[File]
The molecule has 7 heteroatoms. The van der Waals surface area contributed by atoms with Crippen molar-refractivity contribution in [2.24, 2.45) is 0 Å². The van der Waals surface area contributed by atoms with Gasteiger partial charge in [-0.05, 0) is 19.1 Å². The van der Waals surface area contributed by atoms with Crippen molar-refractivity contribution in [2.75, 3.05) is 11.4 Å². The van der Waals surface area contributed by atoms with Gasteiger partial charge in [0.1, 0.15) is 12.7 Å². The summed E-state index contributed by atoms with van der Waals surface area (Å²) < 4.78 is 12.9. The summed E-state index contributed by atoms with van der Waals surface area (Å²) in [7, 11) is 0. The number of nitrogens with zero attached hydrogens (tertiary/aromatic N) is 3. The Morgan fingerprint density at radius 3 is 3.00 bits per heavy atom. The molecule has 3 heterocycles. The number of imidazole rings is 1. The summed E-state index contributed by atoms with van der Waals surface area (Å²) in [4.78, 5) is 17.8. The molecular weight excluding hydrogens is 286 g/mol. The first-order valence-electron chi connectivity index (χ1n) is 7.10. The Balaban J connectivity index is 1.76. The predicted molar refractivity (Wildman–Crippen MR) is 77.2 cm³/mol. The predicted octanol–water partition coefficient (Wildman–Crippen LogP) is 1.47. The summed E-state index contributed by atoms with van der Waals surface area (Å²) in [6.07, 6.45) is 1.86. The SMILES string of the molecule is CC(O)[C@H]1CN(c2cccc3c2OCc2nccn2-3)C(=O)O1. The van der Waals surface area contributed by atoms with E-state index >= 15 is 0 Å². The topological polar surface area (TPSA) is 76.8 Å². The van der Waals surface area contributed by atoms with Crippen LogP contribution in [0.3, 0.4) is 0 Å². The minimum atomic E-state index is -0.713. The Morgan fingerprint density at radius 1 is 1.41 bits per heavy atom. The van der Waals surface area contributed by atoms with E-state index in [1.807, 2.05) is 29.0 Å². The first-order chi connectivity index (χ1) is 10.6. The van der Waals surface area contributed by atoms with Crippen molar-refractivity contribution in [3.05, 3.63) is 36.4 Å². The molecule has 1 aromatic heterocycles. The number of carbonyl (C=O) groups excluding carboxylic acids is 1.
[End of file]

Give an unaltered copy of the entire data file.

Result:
The molecule has 7 heteroatoms. The van der Waals surface area contributed by atoms with Crippen molar-refractivity contribution in [2.24, 2.45) is 0 Å². The van der Waals surface area contributed by atoms with Gasteiger partial charge in [-0.05, 0) is 19.1 Å². The van der Waals surface area contributed by atoms with Crippen molar-refractivity contribution in [2.75, 3.05) is 11.4 Å². The van der Waals surface area contributed by atoms with Gasteiger partial charge in [0.1, 0.15) is 12.7 Å². The summed E-state index contributed by atoms with van der Waals surface area (Å²) < 4.78 is 12.9. The summed E-state index contributed by atoms with van der Waals surface area (Å²) in [7, 11) is 0. The number of nitrogens with zero attached hydrogens (tertiary/aromatic N) is 3. The Morgan fingerprint density at radius 3 is 3.00 bits per heavy atom. The molecule has 3 heterocycles. The number of imidazole rings is 1. The summed E-state index contributed by atoms with van der Waals surface area (Å²) in [4.78, 5) is 17.8. The molecular weight excluding hydrogens is 286 g/mol. The first-order valence-electron chi connectivity index (χ1n) is 7.10. The Balaban J connectivity index is 1.76. The predicted molar refractivity (Wildman–Crippen MR) is 77.2 cm³/mol. The predicted octanol–water partition coefficient (Wildman–Crippen LogP) is 1.47. The summed E-state index contributed by atoms with van der Waals surface area (Å²) in [6.07, 6.45) is 1.86. The SMILES string of the molecule is CC(O)[C@H]1CN(c2cccc3c2OCc2nccn2-3)C(=O)O1. The van der Waals surface area contributed by atoms with E-state index >= 15 is 0 Å². The topological polar surface area (TPSA) is 76.8 Å². The van der Waals surface area contributed by atoms with Crippen LogP contribution in [0.3, 0.4) is 0 Å². The minimum atomic E-state index is -0.713. The Morgan fingerprint density at radius 1 is 1.41 bits per heavy atom. The van der Waals surface area contributed by atoms with E-state index in [1.807, 2.05) is 29.0 Å². The first-order chi connectivity index (χ1) is 10.6. The van der Waals surface area contributed by atoms with Crippen molar-refractivity contribution in [3.05, 3.63) is 36.4 Å². The molecule has 1 aromatic heterocycles. The number of carbonyl (C=O) groups excluding carboxylic acids is 1.